REVIEW: ‘Quartet’ – Bembridge Little Theatre Club

Having seen some excellent plays performed by this theatre group, I went along to the first night of ‘Quartet’ expecting to be entertained. And I was not disappointed.

Ronald Harwood’s script itself has the potential to be rambling and at times apparently pointless, yet in the hands of the director Pat Ayles, and the cast of this production, the bitter-sweet emotions of growing older are portrayed at times touchingly, at times hilariously.

Set in Beecham House, a home for retired opera singers, the play introduces us to Wilfred, played with jovial verve by John Hammond, living proof that an interest in sex does not need to diminish with age. Cecily, or Cissy, frequently the object of his desires and daydreams, is beautifully portrayed by Martie Cain as a fragile and endearing lady, forgetfulness verging at times into the realms of fantasy. She provides some very funny moments but ultimately we are laughing with, rather than at her.

Also resident in the home is Reginald, art lover and perfect foil to the priapic Wilf. David Vince is perfectly cast as the apparently superior and unperturbable Reggie – apart from his intense and childish hatred of the ‘wardress’ who gives marmalade to everyone else but him at breakfast.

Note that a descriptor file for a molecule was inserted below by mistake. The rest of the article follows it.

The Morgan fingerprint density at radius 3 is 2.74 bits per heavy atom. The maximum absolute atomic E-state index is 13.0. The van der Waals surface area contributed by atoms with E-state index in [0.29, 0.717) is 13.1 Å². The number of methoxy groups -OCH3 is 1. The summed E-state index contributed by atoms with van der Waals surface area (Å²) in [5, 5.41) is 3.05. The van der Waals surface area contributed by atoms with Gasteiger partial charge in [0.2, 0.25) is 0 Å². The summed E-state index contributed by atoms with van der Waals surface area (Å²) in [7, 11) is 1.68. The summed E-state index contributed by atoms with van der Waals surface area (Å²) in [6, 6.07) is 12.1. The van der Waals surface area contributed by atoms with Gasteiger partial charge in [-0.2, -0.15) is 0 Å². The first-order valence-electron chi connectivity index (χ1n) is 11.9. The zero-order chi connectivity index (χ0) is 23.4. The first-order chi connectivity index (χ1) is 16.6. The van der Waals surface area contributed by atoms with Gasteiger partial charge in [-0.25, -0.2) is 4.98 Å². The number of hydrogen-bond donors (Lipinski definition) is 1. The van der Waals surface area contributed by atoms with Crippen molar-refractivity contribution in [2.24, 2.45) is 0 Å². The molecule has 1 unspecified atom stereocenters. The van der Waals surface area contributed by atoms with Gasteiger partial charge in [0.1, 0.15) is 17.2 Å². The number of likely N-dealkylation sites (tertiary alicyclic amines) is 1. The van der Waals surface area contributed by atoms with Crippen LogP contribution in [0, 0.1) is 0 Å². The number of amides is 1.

And apart from the fourth character who turns up to rock the calmness of the Beecham House boat: Jean, Reggie’s ex-wife and a bigger star than any of them. Glenys Lloyd-Williams brings just the right mix of hauteur and vulnerability to the role, and indeed all the characters are deeper than might at first appear, as we follow their attempt to recreate an aria they sang together many years ago for the upcoming celebrations of Verdi’s birthday.

The other credited cast member is Andrew Jenner as the much talked about Bobby Swanson – suffice to say he made an impact! The set spoke of retirement homes everywhere and the scene changes were efficient and did not impact on the story.  Credit should also be given to the costumes, especially in the last scene, and the lovely portraits on set painted by Martie Cain.

I don’t wish to spoil the story, so I shall just say that the more we find out about the characters and their past, the more we understand about not only their own path to their present situations, but about how life treats each and everyone of us. If there is a moral to the story it could be not to judge others until you stand in their shoes – but who cares about the moral when the show is so entertaining?

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